On energy prices, Taylor says an Australian Competition and Consumer Commission report shows his new regulations forced retailers in South Australia, New South Wales and south-east Queensland to lower their standing offers by $130 to $190 a year. Victoria was the standout, with its retailers decreasing their standing offers by $310 to $430 a year.
Labor’s spokesman for Climate Change and Energy, Mark Butler, rejects Taylor’s argument that electricity bills are shrinking, saying only 10 per cent of households are on standing offers. He quotes analysis by JPMorgan showing wholesale electricity prices rose by 12 per cent from June to August.
On Tuesday, Butler said the latest work from the Grattan Institute reported that under the Coalition the big three private power companies have earned “an extra $1 billion in additional mega-profits … all paid for by Australian households and businesses”. He added that, since the energy crisis sparked by Abbott in 2015, wholesale power prices have risen “by about 158 per cent, and the market expects those prices to continue rising, with forward prices up 29 per cent just in the last 12 months, since Malcolm Turnbull and the national energy guarantee were dumped back in 2018”.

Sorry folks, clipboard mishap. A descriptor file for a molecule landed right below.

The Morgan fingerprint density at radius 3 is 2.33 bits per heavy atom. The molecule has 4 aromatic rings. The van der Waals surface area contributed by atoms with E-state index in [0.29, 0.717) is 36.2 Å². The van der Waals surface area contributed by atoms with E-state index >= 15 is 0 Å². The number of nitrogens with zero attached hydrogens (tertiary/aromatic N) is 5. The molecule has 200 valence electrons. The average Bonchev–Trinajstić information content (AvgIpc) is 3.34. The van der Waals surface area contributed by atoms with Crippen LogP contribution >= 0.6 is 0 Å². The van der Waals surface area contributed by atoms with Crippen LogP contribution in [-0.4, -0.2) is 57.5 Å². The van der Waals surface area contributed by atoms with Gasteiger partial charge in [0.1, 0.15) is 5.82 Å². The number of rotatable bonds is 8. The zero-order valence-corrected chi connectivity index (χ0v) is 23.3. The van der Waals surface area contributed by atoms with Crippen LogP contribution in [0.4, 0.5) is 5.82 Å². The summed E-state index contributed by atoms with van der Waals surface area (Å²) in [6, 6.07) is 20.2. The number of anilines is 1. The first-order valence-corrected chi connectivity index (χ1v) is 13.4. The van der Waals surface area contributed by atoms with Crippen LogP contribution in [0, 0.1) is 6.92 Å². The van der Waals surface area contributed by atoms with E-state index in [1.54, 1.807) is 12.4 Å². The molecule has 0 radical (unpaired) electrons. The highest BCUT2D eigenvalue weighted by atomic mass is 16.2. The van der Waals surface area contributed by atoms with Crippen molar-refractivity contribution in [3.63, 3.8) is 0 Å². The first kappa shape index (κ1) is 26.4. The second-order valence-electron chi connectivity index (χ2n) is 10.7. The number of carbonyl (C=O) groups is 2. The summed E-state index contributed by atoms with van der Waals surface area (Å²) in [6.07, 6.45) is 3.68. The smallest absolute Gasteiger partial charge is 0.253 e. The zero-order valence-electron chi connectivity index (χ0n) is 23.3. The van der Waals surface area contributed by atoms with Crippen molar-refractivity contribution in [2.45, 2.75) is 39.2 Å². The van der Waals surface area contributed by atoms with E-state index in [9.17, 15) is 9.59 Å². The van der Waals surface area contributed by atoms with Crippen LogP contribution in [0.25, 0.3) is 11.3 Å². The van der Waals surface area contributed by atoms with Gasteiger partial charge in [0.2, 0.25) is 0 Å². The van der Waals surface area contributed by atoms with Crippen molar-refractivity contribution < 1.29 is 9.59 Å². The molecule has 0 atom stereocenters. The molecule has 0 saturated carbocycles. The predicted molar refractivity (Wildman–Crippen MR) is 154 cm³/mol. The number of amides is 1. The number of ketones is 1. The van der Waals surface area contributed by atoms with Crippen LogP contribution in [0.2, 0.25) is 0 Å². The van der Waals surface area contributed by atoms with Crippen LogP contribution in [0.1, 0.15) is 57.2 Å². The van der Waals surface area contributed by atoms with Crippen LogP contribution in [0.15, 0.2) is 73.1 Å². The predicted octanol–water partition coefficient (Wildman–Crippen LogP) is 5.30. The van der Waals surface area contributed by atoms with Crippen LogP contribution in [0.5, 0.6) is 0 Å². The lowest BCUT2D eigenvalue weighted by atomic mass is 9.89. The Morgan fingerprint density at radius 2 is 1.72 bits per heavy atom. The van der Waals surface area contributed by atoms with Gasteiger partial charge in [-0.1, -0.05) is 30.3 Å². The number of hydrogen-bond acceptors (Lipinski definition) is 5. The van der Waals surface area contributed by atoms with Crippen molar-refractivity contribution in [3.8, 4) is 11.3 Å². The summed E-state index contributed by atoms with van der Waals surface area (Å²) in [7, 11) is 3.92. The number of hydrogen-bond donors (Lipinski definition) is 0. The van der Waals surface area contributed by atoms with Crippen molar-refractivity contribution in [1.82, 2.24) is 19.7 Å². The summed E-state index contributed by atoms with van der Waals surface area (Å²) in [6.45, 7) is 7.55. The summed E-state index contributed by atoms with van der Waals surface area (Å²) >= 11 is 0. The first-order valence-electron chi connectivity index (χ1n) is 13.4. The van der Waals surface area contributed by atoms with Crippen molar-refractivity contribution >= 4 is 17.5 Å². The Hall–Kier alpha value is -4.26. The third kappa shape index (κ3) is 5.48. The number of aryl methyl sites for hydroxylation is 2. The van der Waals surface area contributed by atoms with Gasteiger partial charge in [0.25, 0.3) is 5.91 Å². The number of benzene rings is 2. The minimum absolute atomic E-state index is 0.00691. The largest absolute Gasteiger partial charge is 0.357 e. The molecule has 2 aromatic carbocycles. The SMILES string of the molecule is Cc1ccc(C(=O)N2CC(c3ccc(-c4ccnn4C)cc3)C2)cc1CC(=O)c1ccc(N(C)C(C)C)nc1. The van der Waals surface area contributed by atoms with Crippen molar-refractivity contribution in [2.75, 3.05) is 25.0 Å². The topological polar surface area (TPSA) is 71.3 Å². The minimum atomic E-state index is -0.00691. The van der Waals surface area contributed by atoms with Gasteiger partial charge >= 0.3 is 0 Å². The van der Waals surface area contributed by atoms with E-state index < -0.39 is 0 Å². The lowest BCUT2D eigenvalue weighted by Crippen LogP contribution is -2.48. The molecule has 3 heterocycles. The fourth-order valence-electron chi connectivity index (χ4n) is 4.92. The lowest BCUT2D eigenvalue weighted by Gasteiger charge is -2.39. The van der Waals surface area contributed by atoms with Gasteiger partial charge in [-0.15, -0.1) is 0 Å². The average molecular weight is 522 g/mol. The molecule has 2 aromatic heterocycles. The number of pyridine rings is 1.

You’d imagine Labor would agree with the Extinction Rebellion protesters … Instead the party is subjecting itself to some very public open-heart surgery on its climate change and energy policy. With interventions like that from the knowledgeable Butler – who’s written a book on the subject – you’d imagine Labor would agree with the Extinction Rebellion protesters, who say there is an urgent need to declare a climate emergency and take greater action to reduce emissions. Instead the party is subjecting itself to some very public open-heart surgery on its climate change and energy policy.
Bill Shorten, in his first major interview since the election, told another Murdoch paper, the Sunday Herald Sun, “It pains me to realise after the election that I’d misread some of the mood in Queensland and Western Australia. There they saw some of our policies as being green-left, not for the worker, not for the working people.” Labor failed to win new seats in the west and saw swings against it of 11 to 12 percentage points in the Queensland coal seats of Dawson and Capricornia. In New South Wales, the  hitherto-safe Labor seat of Hunter had a swing of 9.5 percentage points against the party.
The swing in Hunter has certainly alarmed Joel Fitzgibbon, who managed to hold on by his fingernails. One Labor insider says that, as a result, “Joel has gone rogue.” But Anthony Albanese added Resources to Fitzgibbon’s Agriculture portfolio after the election, and Fitzgibbon has now set about pushing the party to a new climate deal that is closer to the government’s weak ambitions.